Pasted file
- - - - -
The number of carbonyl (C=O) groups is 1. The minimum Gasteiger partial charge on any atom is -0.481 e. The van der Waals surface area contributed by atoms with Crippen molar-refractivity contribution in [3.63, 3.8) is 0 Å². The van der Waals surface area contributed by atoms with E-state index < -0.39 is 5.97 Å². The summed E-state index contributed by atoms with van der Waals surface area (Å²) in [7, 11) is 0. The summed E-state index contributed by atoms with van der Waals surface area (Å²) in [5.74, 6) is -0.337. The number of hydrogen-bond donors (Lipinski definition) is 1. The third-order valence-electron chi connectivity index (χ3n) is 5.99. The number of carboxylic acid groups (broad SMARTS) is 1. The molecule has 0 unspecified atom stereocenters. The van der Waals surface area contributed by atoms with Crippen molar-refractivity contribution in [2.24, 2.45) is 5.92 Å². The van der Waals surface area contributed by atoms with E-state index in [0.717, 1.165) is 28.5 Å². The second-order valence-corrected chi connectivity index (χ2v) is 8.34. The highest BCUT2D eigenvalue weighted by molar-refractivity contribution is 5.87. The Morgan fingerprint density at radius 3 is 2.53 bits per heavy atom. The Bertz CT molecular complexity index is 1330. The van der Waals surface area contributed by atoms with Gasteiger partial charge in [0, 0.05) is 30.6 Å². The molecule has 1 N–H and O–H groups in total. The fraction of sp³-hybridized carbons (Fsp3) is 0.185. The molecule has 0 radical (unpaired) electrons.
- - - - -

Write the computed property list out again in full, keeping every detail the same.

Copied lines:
The number of carbonyl (C=O) groups is 1. The minimum Gasteiger partial charge on any atom is -0.481 e. The van der Waals surface area contributed by atoms with Crippen molar-refractivity contribution in [3.63, 3.8) is 0 Å². The van der Waals surface area contributed by atoms with E-state index < -0.39 is 5.97 Å². The summed E-state index contributed by atoms with van der Waals surface area (Å²) in [7, 11) is 0. The summed E-state index contributed by atoms with van der Waals surface area (Å²) in [5.74, 6) is -0.337. The number of hydrogen-bond donors (Lipinski definition) is 1. The third-order valence-electron chi connectivity index (χ3n) is 5.99. The number of carboxylic acid groups (broad SMARTS) is 1. The molecule has 0 unspecified atom stereocenters. The van der Waals surface area contributed by atoms with Crippen molar-refractivity contribution in [2.24, 2.45) is 5.92 Å². The van der Waals surface area contributed by atoms with E-state index in [0.717, 1.165) is 28.5 Å². The second-order valence-corrected chi connectivity index (χ2v) is 8.34. The highest BCUT2D eigenvalue weighted by molar-refractivity contribution is 5.87. The Morgan fingerprint density at radius 3 is 2.53 bits per heavy atom. The Bertz CT molecular complexity index is 1330. The van der Waals surface area contributed by atoms with Gasteiger partial charge in [0, 0.05) is 30.6 Å². The molecule has 1 N–H and O–H groups in total. The fraction of sp³-hybridized carbons (Fsp3) is 0.185. The molecule has 0 radical (unpaired) electrons.